Ambrose Gaines IV was standing in the bathroom of his Cambridge hotel room...bleeding. Clad only in a navy blue racing suit, his lean torso showed the gruesome work of the razor his right hand held. Blood was beginning to congeal on his left shoulder, a red rivulet ran from his left breast and a scarlet gusher was bursting anew from his right wrist. Gaines grimaced. "The next three days," he said, "are going to be pure hell."
Despite the evidence, Gaines wasn't readying himself for a M.A.S.H casting call; he was making preparations for the descent into Harvard's Blodgett Pool, which last week hosted the NCAA swiming and diving championships. Specifically, Gaines, who swims for Auburn, where he is known as Rowdy, was doing what most swimmers do on the eve of a major meet—he was shaving down, removing the hair from his legs, arms and torso. The theory is that this increases speed by decreasing resistance.
And whether or not depilation had anything to do with it, Gaines and his fellow competitors set pool records in each of the 16 swimming events at Harvard. Moreover, while no world marks could be established because NCAA championships are contested in a 25-yard pool, U.S. open records, the highest standard obtainable in this meet, fell eight times, to say nothing of six American records.
Beforehand, some coaches ventured that this year's field was the most talent-laden in NCAA history. That view seemed justified by the very first day's preliminaries. In the 400-yard medley relay, SMU breaststroker Steve Lundquist, California butterflyer Par Arvidsson and freestyler Gaines all achieved the fastest 100-yard relay legs in history in their specialties. And all three surpassed those times in the finals—Lundquist to 53.37, Arvidsson to 46.81 and Gaines to 42.40.
In the next two days, this same trio set five U.S. open marks: Gaines, a junior, scored in the preliminaries of the 100 free and then in the 200 final with times of 43.16 and 1:34.57, respectively; Arvidsson, a junior from Finspang, Sweden, successfully defended his 1979 titles in the 100 and 200 butterfly in 47.36 and 1:44.43, respectively; Lundquist, a freshman, smashed his own 100 breaststroke mark with a time of 53.59. The other two individual pool marks went to UCLA sophomore Bill Barrett, who broke the 200 individual medley mark in the Thursday afternoon preliminaries and then topped that in the finals with a 1:46.25 to carve 2.01 seconds from Scott Spann's American record. On Saturday he won the 200 breaststroke, breaking his afternoon record with a 1:58.43.
For the second straight year the team title was, surprisingly, won by California. In 1979 the Golden Bears had upset Tennessee. This year many observers felt Cal had lost too many top swimmers to repeat—among them a backstroker who took a year off to train for the Olympics, named, of all things, Jimmy Carter—and had installed Florida and Texas as the favorites. But Cal proved it still had unbeatable depth. The Golden Bears scored 234 points to top Texas by 14, even though they won just two individual events, Arvidsson's butterflys, as compared to seven in last year's meet.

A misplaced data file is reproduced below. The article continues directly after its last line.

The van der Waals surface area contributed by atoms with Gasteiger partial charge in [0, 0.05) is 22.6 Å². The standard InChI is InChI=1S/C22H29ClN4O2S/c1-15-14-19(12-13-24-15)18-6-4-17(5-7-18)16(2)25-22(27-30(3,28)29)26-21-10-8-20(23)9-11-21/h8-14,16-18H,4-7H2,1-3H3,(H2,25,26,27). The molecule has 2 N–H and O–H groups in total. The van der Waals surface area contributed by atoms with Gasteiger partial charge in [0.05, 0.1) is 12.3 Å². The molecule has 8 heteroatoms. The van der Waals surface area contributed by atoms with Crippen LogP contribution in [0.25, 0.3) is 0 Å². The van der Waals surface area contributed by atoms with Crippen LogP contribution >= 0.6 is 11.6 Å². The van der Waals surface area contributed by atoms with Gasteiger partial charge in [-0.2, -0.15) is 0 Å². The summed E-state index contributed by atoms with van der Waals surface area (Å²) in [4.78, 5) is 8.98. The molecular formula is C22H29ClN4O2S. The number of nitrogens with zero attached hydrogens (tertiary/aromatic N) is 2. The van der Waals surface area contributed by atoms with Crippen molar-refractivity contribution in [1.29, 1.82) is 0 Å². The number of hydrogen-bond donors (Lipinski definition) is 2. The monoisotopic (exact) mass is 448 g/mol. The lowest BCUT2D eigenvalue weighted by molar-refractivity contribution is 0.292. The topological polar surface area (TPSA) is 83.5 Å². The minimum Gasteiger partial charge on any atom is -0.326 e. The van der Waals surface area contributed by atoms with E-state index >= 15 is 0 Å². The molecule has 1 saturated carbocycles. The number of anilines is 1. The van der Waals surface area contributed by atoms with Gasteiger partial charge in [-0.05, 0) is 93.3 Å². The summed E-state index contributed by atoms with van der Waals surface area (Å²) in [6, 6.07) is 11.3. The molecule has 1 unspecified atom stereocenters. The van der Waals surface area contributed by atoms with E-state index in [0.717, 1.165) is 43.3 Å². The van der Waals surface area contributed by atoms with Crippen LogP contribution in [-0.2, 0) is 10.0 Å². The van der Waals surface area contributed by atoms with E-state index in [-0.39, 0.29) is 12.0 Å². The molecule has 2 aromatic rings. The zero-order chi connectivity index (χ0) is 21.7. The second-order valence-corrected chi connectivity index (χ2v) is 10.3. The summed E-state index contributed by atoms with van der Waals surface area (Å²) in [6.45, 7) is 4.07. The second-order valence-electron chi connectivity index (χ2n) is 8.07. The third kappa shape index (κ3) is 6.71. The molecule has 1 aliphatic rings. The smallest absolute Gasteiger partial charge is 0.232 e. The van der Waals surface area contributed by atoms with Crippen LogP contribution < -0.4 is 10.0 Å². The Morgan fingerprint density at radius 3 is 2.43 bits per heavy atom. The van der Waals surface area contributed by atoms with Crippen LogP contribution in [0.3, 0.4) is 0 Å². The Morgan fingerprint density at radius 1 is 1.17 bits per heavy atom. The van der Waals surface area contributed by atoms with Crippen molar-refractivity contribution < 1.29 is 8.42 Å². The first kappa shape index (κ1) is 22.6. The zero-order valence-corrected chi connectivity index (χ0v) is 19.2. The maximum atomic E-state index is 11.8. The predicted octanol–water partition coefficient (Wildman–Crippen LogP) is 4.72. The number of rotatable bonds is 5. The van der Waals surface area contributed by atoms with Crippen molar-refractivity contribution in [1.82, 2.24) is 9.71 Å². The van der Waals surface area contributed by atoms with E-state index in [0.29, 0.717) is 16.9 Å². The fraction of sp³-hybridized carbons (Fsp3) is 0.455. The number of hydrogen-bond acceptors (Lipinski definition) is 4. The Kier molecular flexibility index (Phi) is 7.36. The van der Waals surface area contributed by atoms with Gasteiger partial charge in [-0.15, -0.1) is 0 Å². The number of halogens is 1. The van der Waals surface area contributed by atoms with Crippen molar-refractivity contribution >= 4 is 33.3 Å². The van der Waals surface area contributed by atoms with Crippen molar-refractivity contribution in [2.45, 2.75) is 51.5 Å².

While Arvidsson, Barrett and Gaines were all double winners in swimming, and Miami sophomore Greg Louganis doubled in the one-and three-meter dives, the meet's only triple champion was Brian Goodell, the UCLA junior who won the 400 individual medley and the 500-and 1,650-yard freestyle—he set an NCAA record of 14:54.07 in the last—moving him to within one title of John Naber's record of 10 career NCAA wins.
Goodell and Naber and Mark Spitz are the only swimmers ever to have won three individual NCAA titles as college freshmen. Lundquist had been favored to become the fourth until he came up against the 6'2", 180-pound Barrett.
For Barrett, who is in his first year at UCLA after a year of junior college, the two NCAA titles represent a remarkable reformation. He swam in junior high at Fort Lauderdale but quit the sport in his first year of high school, fell in with a bad crowd and became, in his words, "a derelict." "I wanted to get back into the right crowd," he says, "but once you're associated with one group, it's hard to switch."
Barrett got his chance when, at age 16, his family moved from Florida to the Cincinnati area and he took up swimming again. As a junior he won the Ohio high school 50-yard title, a victory he views as pure luck, but important to his rehabilitation. "With success, I dedicated myself more and more to swimming," he says. As a senior, in 1978, he set national high school records in the 50-yard and 100-yard freestyles, and last summer he won the AAU 100-meter breaststroke title. Under his warmup suit at Harvard, Barrett had on a green No. 53 football jersey that was his when he was a sophomore defensive end in high school in Florida. He considers it his lucky shirt because he wore it to that first high school swimming championship four years ago, but no doubt it also reminds him of how far swimming has brought him.